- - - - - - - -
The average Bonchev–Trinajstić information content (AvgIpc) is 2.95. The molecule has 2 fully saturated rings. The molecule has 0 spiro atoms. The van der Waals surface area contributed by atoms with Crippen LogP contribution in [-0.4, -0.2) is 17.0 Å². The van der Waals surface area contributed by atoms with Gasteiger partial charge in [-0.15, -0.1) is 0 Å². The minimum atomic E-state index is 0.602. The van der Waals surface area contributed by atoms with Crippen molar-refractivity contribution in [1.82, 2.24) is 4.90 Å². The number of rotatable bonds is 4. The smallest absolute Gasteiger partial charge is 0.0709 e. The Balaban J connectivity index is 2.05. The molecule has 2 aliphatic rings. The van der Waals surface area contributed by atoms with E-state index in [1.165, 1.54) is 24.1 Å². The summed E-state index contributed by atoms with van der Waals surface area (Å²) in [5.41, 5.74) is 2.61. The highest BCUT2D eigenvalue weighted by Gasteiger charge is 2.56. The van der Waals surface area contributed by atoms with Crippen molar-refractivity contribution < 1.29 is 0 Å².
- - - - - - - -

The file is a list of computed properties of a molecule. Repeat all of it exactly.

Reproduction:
The average Bonchev–Trinajstić information content (AvgIpc) is 2.95. The molecule has 2 fully saturated rings. The molecule has 0 spiro atoms. The van der Waals surface area contributed by atoms with Crippen LogP contribution in [-0.4, -0.2) is 17.0 Å². The van der Waals surface area contributed by atoms with Gasteiger partial charge in [-0.15, -0.1) is 0 Å². The minimum atomic E-state index is 0.602. The van der Waals surface area contributed by atoms with Crippen molar-refractivity contribution in [1.82, 2.24) is 4.90 Å². The number of rotatable bonds is 4. The smallest absolute Gasteiger partial charge is 0.0709 e. The Balaban J connectivity index is 2.05. The molecule has 2 aliphatic rings. The van der Waals surface area contributed by atoms with E-state index in [1.165, 1.54) is 24.1 Å². The summed E-state index contributed by atoms with van der Waals surface area (Å²) in [5.41, 5.74) is 2.61. The highest BCUT2D eigenvalue weighted by Gasteiger charge is 2.56. The van der Waals surface area contributed by atoms with Crippen molar-refractivity contribution < 1.29 is 0 Å².